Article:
The Spanish conquest of the Indies was a war attended by a nightmare of cruelty lasting for decades with its massacres and enslavement, all of which led to the extermination of millions of Indians. It was a war without any noble pitched battles or skilful troop movements, a war of what blind and senseless Ares bears in his flanks – as Homer put it –, the very ancient aptitude of civilised man to readily behave in the most abject of ways. In one of his works published in 1552, the Brevissima Relación de la Destrucción de las Indias, the Dominican Bartolomé de Las Casas – for whom ‘the wars waged by the Indians against the Christians have been justifiable wars and […] all the wars waged by the Christians against the Indians have been unjust wars’ – testified:
And the Christians, with their horses and swords and pikes began to carry out massacres and strange cruelties against them. They attacked the towns and spared neither the children nor the aged nor pregnant women nor women in childbed, not only stabbing them and dismembering them but cutting them to pieces […] They laid bets as to who, with one stroke of the sword, could split a man in two or could cut off his head or spill out his entrails with a single stroke of the pike. They took infants from their mothers’ breasts, snatching them by the legs and pitching them headfirst against the crags […] Other infants they put to the sword along with their mothers and anyone else who happened to be nearby. […] I once saw this, when there were four or five nobles lashed on grids and burning […] and because they uttered such loud screams that they disturbed the captain’s sleep, he ordered them to be strangled. And the constable, who was worse than an executioner, did not want to obey that order (and I know the name of that constable and know his relatives in Seville), but instead put a stick over the victim’s tongues, so they could not make a sound, and he stirred up the fire, but not too much, so that they roasted slowly, as he liked. I saw all these things I have described, and countless others.
To recollect these facts, these events that were illuminated by the same sun that continues to illuminate the present, may accredit what some do not shy from calling the Spanish ‘black legend’, but it is above all a moral and intellectual priority bound up with the doctrinal side of the Spanish conquest. It is indeed what led the contemporaries of that war to question whether or not it could be considered a just war. Now, it is a matter of fact, too, that there was substantial debate about this.
There is nothing anecdotal about wondering why there was for so long a question of whether or not to legitimise the Spanish venture. Plenty of massacres and conquests have been perpetrated in history without those who committed them ever wishing to question the legitimacy of their actions. In this light, the Spanish conquest of the Indies displays some uncommon features. Indeed, Ferdinand and Isabella, Charles V and Philip II not only allowed but by their orders prompted and encouraged a detailed, in-depth and open debate. As early as 14 August 1509, King Ferdinand ordered that ‘no officials should prevent anyone from sending, to the King or anyone else letters and other information which concern the welfare of the Indies’ and in 1521 the following general instruction was promulgated:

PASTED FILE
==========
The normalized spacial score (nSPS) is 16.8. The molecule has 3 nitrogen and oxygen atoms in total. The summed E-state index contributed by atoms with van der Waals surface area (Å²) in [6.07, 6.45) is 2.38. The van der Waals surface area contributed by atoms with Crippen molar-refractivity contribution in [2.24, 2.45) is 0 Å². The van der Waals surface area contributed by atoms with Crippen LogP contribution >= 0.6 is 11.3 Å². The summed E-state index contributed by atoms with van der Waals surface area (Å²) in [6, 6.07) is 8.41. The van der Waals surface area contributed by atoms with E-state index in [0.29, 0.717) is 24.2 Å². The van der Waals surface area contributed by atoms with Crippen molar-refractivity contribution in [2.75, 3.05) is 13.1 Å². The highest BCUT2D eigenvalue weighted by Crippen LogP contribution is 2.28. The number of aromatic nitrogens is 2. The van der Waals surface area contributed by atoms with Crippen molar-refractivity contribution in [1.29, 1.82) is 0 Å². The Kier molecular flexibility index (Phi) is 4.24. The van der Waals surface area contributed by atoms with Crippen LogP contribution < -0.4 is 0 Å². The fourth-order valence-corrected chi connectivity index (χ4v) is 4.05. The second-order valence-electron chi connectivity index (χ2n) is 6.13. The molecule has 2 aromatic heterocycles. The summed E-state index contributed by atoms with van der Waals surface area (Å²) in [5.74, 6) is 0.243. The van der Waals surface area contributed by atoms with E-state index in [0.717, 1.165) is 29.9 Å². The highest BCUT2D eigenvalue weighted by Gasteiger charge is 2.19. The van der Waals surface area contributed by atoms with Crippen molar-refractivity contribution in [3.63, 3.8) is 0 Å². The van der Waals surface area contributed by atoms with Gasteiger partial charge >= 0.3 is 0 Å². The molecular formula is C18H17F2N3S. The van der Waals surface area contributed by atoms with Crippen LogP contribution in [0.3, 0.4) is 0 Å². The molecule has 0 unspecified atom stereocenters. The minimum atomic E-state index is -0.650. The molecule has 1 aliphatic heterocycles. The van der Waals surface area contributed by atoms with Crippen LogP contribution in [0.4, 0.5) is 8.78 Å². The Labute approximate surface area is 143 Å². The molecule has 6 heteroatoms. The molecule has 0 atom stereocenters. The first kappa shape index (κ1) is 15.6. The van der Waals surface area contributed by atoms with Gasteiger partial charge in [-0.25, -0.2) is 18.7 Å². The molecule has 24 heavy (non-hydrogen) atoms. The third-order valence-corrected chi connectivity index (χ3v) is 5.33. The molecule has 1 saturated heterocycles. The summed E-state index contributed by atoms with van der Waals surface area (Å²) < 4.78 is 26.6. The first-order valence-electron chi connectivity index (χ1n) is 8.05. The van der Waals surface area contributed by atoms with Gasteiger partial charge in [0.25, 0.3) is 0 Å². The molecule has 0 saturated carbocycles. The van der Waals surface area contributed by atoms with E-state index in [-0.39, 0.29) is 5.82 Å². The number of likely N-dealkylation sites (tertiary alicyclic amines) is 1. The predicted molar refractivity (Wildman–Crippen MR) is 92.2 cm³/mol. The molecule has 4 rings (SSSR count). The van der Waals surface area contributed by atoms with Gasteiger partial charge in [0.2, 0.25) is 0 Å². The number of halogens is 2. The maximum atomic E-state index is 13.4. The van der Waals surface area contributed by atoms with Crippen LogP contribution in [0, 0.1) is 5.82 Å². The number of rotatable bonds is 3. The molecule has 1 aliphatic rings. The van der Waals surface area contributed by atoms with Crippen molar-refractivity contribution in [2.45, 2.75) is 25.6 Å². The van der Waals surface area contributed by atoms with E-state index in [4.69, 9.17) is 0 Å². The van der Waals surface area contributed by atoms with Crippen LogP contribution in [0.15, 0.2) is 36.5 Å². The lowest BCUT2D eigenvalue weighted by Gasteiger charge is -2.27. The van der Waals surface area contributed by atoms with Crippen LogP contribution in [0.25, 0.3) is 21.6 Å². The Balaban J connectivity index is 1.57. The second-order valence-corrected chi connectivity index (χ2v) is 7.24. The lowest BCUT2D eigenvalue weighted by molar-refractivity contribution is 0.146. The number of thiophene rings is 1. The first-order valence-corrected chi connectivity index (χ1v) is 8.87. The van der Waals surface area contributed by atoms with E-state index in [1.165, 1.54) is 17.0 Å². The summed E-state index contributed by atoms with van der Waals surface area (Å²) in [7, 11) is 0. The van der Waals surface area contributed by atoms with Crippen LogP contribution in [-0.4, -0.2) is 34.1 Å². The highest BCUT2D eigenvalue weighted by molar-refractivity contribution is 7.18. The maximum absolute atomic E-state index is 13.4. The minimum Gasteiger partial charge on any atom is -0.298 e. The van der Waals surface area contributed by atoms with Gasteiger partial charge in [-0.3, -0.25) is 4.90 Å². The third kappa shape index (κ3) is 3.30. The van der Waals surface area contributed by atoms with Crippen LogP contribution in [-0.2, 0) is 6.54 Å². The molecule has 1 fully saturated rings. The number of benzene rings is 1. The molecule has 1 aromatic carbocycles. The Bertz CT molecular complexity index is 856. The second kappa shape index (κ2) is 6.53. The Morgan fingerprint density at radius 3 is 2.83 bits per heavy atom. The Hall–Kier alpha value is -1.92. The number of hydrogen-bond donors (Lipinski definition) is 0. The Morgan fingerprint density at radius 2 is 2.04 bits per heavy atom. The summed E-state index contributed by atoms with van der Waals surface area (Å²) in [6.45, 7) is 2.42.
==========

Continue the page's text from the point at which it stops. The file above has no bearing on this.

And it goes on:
We order and emphatically maintain that now and henceforth at all times when each and every Royal Official and all other persons who are citizens, residents and inhabitants of the Indies, Islands and Tierra Firme of the Ocean Sea wish to write and give an account of everything that appears to them to be convenient to our service or if they wish to send messengers or come themselves, they shall be allowed to do these things and no one (including Captains, pilots and sailors) is to be permitted to place any restriction or hindrance or obstacle, whether directly or indirectly, under penalty of losing all favors, privileges and positions granted by Us and loss of all property and under pain of Our displeasure.
And so thousands of reports, letters, books, memorials and so on were drawn up by individuals, officials and missionaries, many of which were printed. To this must, of course, be added the role of the universities – the relectiones of Salamanca playing a leading role and the organisation of juntas some of which remain famous to this day. The existence and, once again, the scale of debate, was remarkable, as was the role played by churchmen without whom the questions would probably never even have been raised. It is true that knowing this does not offset the sorrow and disappointment felt when one thinks that all these debates and conclusions – invariably unfavourable to Spanish practices – were unable to amend the situation on the ground, remote as it was, and to call into question the huge economic interests engendered by large-scale plunder.
It is in considering the characteristics of the debate about the Spanish conquest of the Indies that it is possible to understand some of the basic orientations it was able to take – principally everything that turned on the nature of the Indians and their behaviour – with regard to the doctrine of just war.
The characteristics peculiar to these debates and controversies stem as much from the circumstances surrounding their birth as from the theological direction they took.
1.1. Birth of the Debate on the Legitimacy of the Spanish War in the Indies
The controversy has a date of birth; it illustrated from the outset what was to be largely true throughout history: the beneficial role of churchmen even if, as just recalled, they were unable to curb the practices.